For his exhibition at the CEC, Victor Man invites Navid Nuur not so much to create a common work but rather to establish a dialog and to underline a certain kinship between their artistic practices: their use of traditional and handcrafted techniques – watercolour for the one and ceramics for the other -, their common references to materials that bear strong symbolic and poetic meaning – minerals, water, fire -, their personal and artistic background, but also their ties to childhood, to memory and perhaps to nostalgia. A shared way of revisiting the significant initiatory stages that rendered this duo possible and natural, offering an installation alternating the watercolours of Victor Man and the ceramics of Navid Nuur.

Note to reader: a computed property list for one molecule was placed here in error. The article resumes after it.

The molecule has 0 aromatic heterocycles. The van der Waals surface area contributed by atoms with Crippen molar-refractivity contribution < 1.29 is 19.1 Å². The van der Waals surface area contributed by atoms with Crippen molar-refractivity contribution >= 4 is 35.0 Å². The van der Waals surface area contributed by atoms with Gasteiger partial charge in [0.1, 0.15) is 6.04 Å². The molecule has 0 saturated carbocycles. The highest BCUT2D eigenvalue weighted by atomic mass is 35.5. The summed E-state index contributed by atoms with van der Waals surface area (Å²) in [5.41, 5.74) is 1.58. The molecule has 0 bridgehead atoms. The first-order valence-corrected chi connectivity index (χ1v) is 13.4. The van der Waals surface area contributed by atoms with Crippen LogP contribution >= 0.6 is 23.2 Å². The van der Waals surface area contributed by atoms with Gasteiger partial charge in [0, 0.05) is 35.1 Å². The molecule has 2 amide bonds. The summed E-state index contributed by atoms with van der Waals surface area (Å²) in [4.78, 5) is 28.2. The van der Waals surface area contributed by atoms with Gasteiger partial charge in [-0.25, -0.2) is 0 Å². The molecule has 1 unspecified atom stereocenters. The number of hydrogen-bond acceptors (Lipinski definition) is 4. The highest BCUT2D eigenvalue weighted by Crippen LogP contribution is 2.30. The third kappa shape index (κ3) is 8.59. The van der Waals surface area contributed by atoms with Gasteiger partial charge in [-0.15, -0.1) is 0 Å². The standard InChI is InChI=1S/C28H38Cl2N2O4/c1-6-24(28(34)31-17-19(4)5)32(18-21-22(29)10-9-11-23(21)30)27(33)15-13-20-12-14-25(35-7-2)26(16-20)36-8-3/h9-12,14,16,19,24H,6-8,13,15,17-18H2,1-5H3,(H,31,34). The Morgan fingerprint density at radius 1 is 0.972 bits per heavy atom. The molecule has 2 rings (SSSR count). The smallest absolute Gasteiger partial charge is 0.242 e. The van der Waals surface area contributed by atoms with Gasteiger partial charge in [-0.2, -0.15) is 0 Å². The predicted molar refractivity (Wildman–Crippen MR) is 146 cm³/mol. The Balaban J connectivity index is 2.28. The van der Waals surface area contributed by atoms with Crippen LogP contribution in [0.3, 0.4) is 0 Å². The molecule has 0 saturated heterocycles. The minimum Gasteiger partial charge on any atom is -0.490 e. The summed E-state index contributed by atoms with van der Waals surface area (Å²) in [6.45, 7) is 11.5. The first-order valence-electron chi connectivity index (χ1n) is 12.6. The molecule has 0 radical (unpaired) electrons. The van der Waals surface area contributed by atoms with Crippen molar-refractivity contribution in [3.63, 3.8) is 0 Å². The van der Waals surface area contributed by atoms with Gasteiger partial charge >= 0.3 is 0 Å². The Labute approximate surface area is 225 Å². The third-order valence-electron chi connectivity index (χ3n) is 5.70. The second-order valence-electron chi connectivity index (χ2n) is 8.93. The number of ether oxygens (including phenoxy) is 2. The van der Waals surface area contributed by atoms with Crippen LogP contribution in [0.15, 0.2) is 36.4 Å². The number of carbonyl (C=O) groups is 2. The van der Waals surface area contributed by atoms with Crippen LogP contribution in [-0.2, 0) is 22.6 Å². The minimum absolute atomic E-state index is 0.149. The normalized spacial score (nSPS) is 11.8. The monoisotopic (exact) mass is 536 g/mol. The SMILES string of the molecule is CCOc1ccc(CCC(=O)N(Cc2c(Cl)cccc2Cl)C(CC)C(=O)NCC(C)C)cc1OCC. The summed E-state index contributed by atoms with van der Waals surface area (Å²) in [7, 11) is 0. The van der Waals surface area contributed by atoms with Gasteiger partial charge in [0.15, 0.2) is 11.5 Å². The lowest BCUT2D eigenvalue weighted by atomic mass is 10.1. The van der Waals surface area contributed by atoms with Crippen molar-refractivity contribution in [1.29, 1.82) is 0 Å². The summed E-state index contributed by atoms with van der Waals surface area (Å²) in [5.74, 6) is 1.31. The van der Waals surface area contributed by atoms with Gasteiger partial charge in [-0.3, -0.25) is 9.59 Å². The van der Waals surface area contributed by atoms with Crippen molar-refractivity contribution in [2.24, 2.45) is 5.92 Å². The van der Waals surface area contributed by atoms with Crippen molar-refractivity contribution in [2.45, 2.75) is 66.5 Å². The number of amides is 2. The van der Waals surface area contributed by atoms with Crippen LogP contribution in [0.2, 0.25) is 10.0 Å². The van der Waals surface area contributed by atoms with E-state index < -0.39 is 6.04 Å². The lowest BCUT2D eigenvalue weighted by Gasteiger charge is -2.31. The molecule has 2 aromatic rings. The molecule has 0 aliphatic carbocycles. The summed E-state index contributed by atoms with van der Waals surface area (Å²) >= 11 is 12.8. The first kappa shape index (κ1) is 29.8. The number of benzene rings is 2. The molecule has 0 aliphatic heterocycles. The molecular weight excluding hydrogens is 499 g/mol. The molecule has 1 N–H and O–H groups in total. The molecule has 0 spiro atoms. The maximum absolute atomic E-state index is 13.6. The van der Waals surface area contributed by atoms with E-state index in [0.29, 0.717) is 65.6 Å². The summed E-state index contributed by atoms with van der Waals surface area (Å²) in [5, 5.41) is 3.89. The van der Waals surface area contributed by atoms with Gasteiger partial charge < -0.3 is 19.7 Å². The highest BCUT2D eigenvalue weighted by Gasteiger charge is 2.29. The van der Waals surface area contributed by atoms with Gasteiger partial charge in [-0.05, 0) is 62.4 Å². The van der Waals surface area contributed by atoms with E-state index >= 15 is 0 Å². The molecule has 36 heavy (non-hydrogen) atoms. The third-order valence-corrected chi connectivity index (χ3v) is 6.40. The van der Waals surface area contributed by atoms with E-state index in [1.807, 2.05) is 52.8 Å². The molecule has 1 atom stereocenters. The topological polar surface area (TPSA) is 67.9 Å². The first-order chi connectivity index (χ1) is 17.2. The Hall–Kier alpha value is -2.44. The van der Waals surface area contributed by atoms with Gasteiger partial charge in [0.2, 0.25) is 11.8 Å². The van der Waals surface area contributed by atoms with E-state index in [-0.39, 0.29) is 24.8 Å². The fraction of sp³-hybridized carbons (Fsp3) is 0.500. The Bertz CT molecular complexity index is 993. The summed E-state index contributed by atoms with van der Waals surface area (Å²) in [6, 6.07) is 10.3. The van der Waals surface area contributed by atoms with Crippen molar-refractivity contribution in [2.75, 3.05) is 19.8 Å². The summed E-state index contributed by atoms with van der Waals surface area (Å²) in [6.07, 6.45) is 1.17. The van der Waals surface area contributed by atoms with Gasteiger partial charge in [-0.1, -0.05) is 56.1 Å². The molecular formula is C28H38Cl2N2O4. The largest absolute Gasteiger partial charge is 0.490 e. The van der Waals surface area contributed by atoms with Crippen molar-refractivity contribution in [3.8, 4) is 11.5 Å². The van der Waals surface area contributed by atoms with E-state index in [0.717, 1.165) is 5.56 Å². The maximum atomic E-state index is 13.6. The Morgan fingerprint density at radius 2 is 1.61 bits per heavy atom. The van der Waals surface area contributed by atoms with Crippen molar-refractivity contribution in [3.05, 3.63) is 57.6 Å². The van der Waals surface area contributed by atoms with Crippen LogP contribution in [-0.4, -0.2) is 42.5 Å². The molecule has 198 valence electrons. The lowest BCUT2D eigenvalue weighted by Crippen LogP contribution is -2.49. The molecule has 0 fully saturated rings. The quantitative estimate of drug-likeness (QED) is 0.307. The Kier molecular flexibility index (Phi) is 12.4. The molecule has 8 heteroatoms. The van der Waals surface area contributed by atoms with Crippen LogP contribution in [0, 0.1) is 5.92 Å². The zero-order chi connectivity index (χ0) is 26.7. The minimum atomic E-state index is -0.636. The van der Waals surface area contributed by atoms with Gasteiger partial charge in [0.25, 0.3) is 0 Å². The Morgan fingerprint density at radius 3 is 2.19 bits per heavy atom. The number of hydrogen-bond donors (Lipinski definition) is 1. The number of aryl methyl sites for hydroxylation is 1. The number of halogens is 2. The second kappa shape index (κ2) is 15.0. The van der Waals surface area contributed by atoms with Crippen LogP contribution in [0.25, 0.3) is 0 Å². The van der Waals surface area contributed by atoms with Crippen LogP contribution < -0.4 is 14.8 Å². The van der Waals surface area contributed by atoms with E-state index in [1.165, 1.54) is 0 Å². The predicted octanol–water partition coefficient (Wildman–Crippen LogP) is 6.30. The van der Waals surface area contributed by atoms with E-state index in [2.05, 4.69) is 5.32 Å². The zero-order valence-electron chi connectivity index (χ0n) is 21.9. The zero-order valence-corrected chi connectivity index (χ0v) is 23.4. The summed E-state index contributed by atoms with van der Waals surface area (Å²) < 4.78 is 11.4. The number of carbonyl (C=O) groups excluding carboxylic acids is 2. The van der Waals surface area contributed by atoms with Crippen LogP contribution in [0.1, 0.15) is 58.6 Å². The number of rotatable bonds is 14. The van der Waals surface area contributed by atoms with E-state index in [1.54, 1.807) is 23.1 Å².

This duo exhibition represents the last step of the collaboration that the CEC undertook with Victor Man since 2014 and that started with the edition of an object, a sailor’s knife. An element already present in some of his paintings and that are significant of the themes that cross his work; the fragmented, erotised and fetishized body. We can imagine in the background of his images some mysterious and esoteric rituals from which symbolic clues emerge: psychoanalyses and even mysticism flirt with surrealism, animism and occultism. A dark, surreal and phantasmagorical atmosphere suggests violence and an implicit threat which is emphasised by a seemingly classical pictorial style, often virtuoso, thus intensifying the allegorical charge of the represented subjects; parts of the body, pale faces, objects, animals or emblematic plants: masks, skulls, pearls, gloves, snakes, flowers. A sustained tension emanates from the work of Man both through the strangeness of the subjects and the evocation of situations, often nocturnal, enclosed, suggesting sexually sophisticated scenes. The feeling of anxiousness, the romantic, sensual and erotic profundity that qualify his paintings are executed in dark colours, dense black mix with deep shades of green or blue, suggesting the deepness of the sea and contrasting with flashes of milky glowing white. Cast shadows on the objects, figures and interior scenes express an enclosed and timeless universe. Intimate scenes are handled in details, figures are presented in close-up, the restrained position of the bodies, wrapped in an enigmatic atmosphere and the reserved and troubling eroticism evoke Man Ray, Pierre Klossowski, Meret Oppenheim or Pierre Molinier. For that matter, the pictorial references of Man are rather located in the Pre-Rennaissance and Renaissance period in Italy. He refers to paintings such as The Flagellation of Christ attributed to Pietro di Giovanni d’Ambrogio or The Madonna del Parto by Piero della Francesca. Other, more contemporary and literary references can be evoked like Madame Edwarda by Georges Bataille, La nouvelle rêvée by Arthur Schnitzler or even Étant donnés or La mariée mise à nu par ses célibataires, même by Marcel Duchamp, which suggest a more fantasmatic immersion where objects – clothes, accessories and furniture – convoke the mysteries of desire, fantasy, of manipulation and fear. His paintings are filled with ambiguous, androgynous figures, beyond gender, half animal, half human, oscillating between sacred and profane. The subjects seem to be absorbed in an abyss, a source of glossy and lunar light set on bodies that proliferate in a liquid or gas state, and which appears to light up the subject from within. This play enhanced between shadow and light make the materiality of painting disappear. A painting of incarnated bodies with a disembodied painting process.